It is hard to believe that in this day and age there are still people who deny the fact of climate change brought on by global warming, despite virtual unanimity among scientists regarding not only the fact of global warming but also the fact that humans are at least partly responsible. But a recent study revealed that there is an alarming number of high school teachers of biology (that’s right, teachers) who believe that humans and dinosaurs roamed the earth at the same time and, of course, deny evolution. And 60% of Americans do not know that DNA has anything to do with heredity. And, of course, the majority of Republicans in Congress are climate-deniers as well. So the claims of scientists apparently don’t register with those who don’t have the least idea just what science is, including a disturbing number of high school science teachers. Or, perhaps, people just believe what they want to believe, or are paid to believe. Perhaps that’s closer to the truth.
In any event, it now appears that insurance companies, led by the international reinsurance corporation in Munich, are researching the projected costs of climate change as it increases the risk of record-breaking extreme weather events — such as extreme heat, heavy precipitation, and higher winds in storms. It is sobering to realize that there have been at least 2,941 monthly records broken by extreme events in the past year in the United States alone. Climate scientists are saying that this is “a troubling trend,” which is a masterpiece of understatement.
In spite of the evidence, there are many who live among us who still drive their gas guzzlers, keep the heat at or above 72 degrees in the Winter and the air conditioner at the same setting in the Summer, and want to see any Federal agency that attempts to monitor industry run out-of-town. One suspects that when the cost in dollars finally comes home to roost and individuals have to pay more for fuel oil, gasoline, diesel fuel, and insurance — not to mention the food on their tables — they might begin to get the idea. One hopes. The question is, of course, whether it will be too little too late.
The response of politicians, even “liberal” politicians like our sitting President, is to call for more nuclear plants. And while it is certainly the case that such plants do not contribute much to global warming, they none the less have serious environmental problems of their own that are a threat to the planet. To begin with we have no idea whatever where to bury the toxic waste, which, as of four years ago, amounted to 62,683 metric tons. Furthermore, there is always the possibility of a nuclear accident, as we were recently reminded when a tsunami devastated the nuclear plant in Fukushima, Japan causing radiation leakage that still threatens human and animal life and has wreaked havoc in the Pacific Ocean. But the talk about “safe” nuclear power will resume as people forget what happened “over there somewhere,” ignore the fact of accumulating nuclear waste, and start to clamor for ways to maintain their current standard of living. And when it does, those who argue for clean fuel sources, such as wind and solar, will continue to go unheard, or dismissed as nut cases.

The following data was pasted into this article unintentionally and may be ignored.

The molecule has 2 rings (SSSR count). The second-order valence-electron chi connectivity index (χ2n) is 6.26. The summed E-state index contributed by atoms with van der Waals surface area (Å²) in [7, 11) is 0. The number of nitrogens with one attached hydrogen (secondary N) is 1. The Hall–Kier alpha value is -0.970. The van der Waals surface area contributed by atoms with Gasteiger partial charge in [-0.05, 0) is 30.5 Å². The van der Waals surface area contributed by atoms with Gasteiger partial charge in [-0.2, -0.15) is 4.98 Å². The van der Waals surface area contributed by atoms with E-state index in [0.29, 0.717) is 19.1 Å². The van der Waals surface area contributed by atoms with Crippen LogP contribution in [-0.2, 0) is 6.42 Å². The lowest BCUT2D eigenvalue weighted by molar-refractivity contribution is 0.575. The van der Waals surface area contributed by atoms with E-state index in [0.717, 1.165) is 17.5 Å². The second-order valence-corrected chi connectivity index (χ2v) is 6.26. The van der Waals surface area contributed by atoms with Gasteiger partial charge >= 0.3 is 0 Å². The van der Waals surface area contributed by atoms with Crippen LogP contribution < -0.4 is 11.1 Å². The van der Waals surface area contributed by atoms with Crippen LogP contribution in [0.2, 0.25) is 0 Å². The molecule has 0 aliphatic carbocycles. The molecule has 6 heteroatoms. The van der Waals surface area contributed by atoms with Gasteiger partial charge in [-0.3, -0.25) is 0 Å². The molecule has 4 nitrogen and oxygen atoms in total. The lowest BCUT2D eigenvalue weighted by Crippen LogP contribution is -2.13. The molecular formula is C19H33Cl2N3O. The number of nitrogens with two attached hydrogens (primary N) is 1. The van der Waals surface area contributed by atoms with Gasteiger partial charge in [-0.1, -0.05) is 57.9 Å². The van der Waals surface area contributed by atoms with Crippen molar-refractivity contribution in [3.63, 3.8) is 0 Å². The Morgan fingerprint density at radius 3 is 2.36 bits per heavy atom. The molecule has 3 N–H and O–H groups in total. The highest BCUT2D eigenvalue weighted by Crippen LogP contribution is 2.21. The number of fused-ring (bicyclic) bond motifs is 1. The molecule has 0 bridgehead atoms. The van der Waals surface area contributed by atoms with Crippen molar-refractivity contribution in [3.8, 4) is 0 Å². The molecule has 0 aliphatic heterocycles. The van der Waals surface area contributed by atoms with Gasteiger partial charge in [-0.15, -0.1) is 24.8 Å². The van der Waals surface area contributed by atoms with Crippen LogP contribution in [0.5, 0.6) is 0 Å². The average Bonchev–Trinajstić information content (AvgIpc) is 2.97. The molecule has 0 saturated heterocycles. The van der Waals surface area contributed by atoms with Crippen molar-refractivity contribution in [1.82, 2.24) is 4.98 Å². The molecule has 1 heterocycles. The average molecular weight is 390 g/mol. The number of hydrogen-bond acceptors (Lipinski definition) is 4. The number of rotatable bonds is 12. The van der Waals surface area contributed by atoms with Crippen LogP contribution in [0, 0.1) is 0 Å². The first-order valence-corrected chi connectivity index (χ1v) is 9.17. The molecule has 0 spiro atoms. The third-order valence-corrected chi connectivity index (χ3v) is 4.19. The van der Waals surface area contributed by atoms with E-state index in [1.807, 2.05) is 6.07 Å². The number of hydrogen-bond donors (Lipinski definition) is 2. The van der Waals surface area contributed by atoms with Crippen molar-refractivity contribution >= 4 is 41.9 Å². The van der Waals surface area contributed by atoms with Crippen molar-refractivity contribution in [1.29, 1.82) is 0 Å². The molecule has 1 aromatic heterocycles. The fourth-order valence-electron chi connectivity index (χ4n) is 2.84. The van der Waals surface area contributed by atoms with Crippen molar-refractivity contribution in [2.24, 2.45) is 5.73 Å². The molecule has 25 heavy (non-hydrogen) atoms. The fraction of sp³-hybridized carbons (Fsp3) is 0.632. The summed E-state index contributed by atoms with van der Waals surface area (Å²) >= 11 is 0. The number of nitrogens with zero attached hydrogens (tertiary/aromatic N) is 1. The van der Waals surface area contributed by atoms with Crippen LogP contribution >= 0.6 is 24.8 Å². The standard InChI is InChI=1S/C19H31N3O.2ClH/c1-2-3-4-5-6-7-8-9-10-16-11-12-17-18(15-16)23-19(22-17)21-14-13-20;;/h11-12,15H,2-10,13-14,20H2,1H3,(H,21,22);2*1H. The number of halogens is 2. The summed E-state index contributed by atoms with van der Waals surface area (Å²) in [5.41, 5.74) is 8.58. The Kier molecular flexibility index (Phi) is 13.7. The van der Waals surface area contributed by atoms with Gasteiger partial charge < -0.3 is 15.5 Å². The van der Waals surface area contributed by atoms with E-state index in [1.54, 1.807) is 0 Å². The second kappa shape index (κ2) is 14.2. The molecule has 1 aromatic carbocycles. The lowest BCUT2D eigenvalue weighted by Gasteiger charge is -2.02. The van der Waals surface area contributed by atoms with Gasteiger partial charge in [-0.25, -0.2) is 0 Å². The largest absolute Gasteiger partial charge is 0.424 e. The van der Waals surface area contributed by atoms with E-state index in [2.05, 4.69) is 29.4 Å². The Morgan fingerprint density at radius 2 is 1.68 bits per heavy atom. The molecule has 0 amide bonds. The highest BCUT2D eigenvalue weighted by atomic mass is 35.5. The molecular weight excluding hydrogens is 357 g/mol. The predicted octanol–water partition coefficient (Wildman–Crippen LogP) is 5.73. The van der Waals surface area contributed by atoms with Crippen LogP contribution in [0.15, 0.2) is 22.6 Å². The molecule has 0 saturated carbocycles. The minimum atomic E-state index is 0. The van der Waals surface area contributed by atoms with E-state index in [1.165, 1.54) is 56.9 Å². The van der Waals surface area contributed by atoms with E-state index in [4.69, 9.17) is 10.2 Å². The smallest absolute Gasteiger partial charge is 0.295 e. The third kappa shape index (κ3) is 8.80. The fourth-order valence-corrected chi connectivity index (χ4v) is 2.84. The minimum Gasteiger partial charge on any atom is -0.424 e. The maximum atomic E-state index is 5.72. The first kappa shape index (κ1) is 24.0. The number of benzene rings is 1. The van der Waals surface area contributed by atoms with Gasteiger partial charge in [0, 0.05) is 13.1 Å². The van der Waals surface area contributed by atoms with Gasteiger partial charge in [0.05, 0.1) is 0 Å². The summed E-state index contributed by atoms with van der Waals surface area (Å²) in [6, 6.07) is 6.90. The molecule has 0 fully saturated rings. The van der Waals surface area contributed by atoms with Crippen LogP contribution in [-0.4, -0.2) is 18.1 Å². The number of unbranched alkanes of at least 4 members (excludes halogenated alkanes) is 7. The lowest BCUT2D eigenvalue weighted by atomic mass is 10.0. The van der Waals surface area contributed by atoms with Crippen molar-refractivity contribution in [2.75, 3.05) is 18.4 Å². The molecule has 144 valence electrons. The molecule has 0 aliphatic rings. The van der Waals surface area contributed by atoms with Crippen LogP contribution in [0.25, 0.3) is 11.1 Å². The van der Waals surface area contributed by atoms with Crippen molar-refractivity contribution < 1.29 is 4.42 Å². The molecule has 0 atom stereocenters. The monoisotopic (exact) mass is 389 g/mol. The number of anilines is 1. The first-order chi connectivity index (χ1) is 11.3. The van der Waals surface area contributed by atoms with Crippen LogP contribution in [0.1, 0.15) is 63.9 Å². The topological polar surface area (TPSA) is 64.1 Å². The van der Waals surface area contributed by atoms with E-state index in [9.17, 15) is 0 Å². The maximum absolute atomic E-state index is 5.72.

I chaired a conference some years back where a spokesman for the Texas Power and Light company argued against alternative energies on the grounds — stated as axiomatic — that nuclear power is the “clear choice for our future needs, since we don’t want to have to alter our lifestyle.” There are a number of things wrong with this statement, of course, beginning with the fact that our current lifestyle is indefensible, given the genuine needs of others around the globe and the damage we are doing to the planet. In any event, we are not really talking about our “needs” anyway.” We simply want to maintain that lifestyle, and we try to justify that by calling it a “need.” In fact, we don’t need to continue to live as we do; we could live smarter — and be better off. We are very good at disguising our wants as needs in order to make ourselves think we are better people than we are.
Let’s assume for the sake of the argument that the climate scientists are all wrong and that human activity has nothing to do with climate change, as some still insist. And let us further assume that in spite of this we do alter our lifestyles and move in the direction of more environmentally responsible living — we use public transportation; walk, or cycle; drive cars only when necessary (and only fuel-efficient cars); turn the thermostats down in the winter and grab a sweater when cold; support alternate energies; and insist upon stringent standards of compliance from industry which at present is slow to endorse the waste-to-energy technologies that would be of immense benefit to us all. If we do all or even some of these things, and the scientific predictions turn out to have been overly pessimistic, we will have inconvenienced ourselves somewhat while still saving money in the long run — as well as some of the planet’s finite resources. We will have erred on the side of caution. On the other hand, if the scientists are correct, as the insurance companies are now beginning to believe, and we insist on maintaining our current lifestyle, the results will be a series of catastrophes that will prove to be very costly to us all. Any bets as to which option we will choose?